This book is great in the same way a bad B-movie is great; It's terrible, but its terribleness is inherently enjoyable. Anthony's choices are sometimes so bizarre, the real mystery in the book is what kind of drugs she's on. Why is there this weird love subplot between the General and the doctor who is removed from the main plot almost immediately after she is introduced? Why is Dee introduced as a character at all if she's just going to be killed immediately? Why is there a Zen master talking with a weponized video game nerd? I really enjoyed reading this book, but I can also completely understand the low scores some other people have given it.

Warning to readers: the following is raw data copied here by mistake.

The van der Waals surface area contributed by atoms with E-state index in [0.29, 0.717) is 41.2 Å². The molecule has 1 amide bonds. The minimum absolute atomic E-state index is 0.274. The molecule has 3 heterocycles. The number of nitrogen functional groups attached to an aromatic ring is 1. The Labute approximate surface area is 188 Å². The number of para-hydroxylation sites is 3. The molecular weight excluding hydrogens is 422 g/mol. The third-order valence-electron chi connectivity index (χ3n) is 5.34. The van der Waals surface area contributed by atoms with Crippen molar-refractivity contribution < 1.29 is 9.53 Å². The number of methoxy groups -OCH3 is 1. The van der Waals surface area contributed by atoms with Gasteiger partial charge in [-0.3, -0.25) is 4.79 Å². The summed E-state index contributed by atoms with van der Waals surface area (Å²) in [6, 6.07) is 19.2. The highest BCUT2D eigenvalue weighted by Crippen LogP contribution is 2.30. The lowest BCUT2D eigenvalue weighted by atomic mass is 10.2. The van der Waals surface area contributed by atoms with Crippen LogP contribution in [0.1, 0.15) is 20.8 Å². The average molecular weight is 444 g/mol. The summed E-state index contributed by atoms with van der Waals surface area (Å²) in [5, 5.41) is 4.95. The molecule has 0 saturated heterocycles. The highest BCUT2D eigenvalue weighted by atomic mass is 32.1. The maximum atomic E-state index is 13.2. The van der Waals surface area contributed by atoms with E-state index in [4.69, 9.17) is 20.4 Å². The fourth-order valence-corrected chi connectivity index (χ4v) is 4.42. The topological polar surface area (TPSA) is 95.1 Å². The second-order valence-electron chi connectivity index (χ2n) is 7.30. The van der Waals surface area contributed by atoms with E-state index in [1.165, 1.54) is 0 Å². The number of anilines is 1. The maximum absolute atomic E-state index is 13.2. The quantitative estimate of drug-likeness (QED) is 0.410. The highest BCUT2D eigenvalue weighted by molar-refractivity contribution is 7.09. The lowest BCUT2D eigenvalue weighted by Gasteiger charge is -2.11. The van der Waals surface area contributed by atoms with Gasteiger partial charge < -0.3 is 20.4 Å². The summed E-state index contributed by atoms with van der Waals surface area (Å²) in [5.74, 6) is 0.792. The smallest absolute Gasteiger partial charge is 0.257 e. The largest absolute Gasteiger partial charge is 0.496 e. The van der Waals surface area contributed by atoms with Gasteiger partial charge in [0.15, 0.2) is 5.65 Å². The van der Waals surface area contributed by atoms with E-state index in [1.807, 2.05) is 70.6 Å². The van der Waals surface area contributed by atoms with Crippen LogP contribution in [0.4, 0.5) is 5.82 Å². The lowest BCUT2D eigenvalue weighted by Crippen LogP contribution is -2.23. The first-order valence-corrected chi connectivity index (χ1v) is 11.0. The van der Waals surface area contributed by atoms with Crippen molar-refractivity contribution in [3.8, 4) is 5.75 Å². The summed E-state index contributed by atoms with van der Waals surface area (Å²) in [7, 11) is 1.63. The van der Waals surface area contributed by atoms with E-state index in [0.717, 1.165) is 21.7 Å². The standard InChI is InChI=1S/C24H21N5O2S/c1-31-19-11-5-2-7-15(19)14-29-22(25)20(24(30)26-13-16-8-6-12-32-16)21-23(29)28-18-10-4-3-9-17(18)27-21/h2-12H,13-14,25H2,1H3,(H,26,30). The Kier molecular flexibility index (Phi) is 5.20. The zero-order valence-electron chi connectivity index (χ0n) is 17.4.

Patricia Anthony does not make it clear whether her 1993 novel is a near-future predictive tale or a reimagining of the world twenty years ago suffering from accelerated global warming that that has so increased the rate of desertification that the Middle East, faced with starvation, has formed an Arab National Alliance and mobilized troops for a European invasion. The European force is an uneasy coalition of Russian, Ukrainian, and other Eastern and Western European nations, with the United States as a hesitant ally their partners fear might pull out at any time. Things stateside, after all, are not going so well. The Midwestern states are deserts and what we know as our coastlines are inundated by rising ocean levels. In an extreme rehash of dustbowl migration, masses are moving west, with Colorado and the Rockies seen as a haven of cooler climes and agricultural opportunities. It is not clear how realistic this utopian vision is, but law enforcement west of Nebraska is taking the migration as a serious threat. The bulk of the migrants find themselves in miserable tent cities. Those found with “communicable diseases” are separated out, executed, and cremated. One reason to think Anthony’s world is a slight adjustment of 1993 is her fondness for cultural references that would not be out of place at that time and the lack of effort she puts into imagining how future wars might be fought. Both sides use conventional weapons, and both sides face fuel and materiel shortages. The Arab forces do not hesitate to use sarin gas both to eradicate opposition and exterminate witnesses.. The one futuristic device Anthony creates is the CRAV, a small robotic tank for both reconnaissance and attack. And then, of course, there are the aliens.Spheres of blue light hover over battlegrounds, and although they never take an active role in the fighting, there is a sense that they favor the European allies. The Arabs find them terrifying, more like djinn than anything that might have a scientific, albeit extraterrestrial explanation. Gordon, who operates a CRAV, has his own attendant alien orb he has named Rover. They seem more curious than aggressive, although they are also almost certainly the reason some casualties are found with puncture wounds and drained of all bodily fluids.Anthony fills this relatively compact novel with many characters from many nationalities, fighting on a variety of fronts. Her battle scenes are exciting and her vision of a decimated land is both terrifying and heartbreaking. She is not above caricature when it comes to depicting the incompetence and double-dealing of her military officers, but some comedy, even if of a bleak kind, helps you through the increasingly dire situations she recounts. Her brilliant comic creation is Mrs. Parisi, a bullshit artist of crackpot UFO “nonfiction” whose concocted theories about Eridanians are suddenly taken seriously with the appearance of the blue orbs. Parisi has a breathtaking sense of entitlement based purely on the skyrocketing sales of her ridiculous books. With the world on the brink of nuclear destruction, she is oblivious to anything that will not either get her to her next signing or help her save face before in increasingly doubtful military establishment. Meanwhile, back with the real aliens. They are taking captive, in a generally benign manner, an assortment of citizens, soldiers, and scientists. They try to make their guests comfortable in idealized versions of the world before the current crisis, but they get details wrong. And they are not able to keep they naturally globular bodies to hold identifiable human shape for any length of time. Most disturbing are the glimpses their human guests receive of their captors’ actual facial features dominated by beaks that could explain those battlefield puncture wounds.What do these aliens want? Even those who find themselves living with them cannot be sure. They are studying our species. They are trying to understand war. It’s their efforts to see to their specimen’s comforts that cause the most distress. A straightforward debriefing session might make more sense, like when they ask right out about the cause of Arab aggression. “Their citizens are starving” they are told by a European commander. Next question: “Then why don’t you feed them?”